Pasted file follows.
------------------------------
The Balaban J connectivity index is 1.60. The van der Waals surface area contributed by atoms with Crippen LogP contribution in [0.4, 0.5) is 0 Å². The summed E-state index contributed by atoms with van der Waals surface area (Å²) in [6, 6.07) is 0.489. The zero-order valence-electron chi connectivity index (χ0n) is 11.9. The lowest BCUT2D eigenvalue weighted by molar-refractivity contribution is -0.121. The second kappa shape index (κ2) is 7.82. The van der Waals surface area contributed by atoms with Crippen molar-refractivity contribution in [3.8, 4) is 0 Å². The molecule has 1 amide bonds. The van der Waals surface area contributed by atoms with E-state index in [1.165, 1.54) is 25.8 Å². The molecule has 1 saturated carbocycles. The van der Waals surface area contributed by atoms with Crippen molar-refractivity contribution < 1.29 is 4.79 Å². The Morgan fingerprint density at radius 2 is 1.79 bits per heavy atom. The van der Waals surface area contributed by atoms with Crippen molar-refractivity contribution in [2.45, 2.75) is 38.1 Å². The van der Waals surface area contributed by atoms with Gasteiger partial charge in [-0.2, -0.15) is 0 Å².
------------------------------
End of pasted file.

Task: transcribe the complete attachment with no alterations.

The Balaban J connectivity index is 1.60. The van der Waals surface area contributed by atoms with Crippen LogP contribution in [0.4, 0.5) is 0 Å². The summed E-state index contributed by atoms with van der Waals surface area (Å²) in [6, 6.07) is 0.489. The zero-order valence-electron chi connectivity index (χ0n) is 11.9. The lowest BCUT2D eigenvalue weighted by molar-refractivity contribution is -0.121. The second kappa shape index (κ2) is 7.82. The van der Waals surface area contributed by atoms with Crippen molar-refractivity contribution in [3.8, 4) is 0 Å². The molecule has 1 amide bonds. The van der Waals surface area contributed by atoms with E-state index in [1.165, 1.54) is 25.8 Å². The molecule has 1 saturated carbocycles. The van der Waals surface area contributed by atoms with Crippen molar-refractivity contribution < 1.29 is 4.79 Å². The Morgan fingerprint density at radius 2 is 1.79 bits per heavy atom. The van der Waals surface area contributed by atoms with Crippen molar-refractivity contribution in [2.45, 2.75) is 38.1 Å². The van der Waals surface area contributed by atoms with Gasteiger partial charge in [-0.2, -0.15) is 0 Å².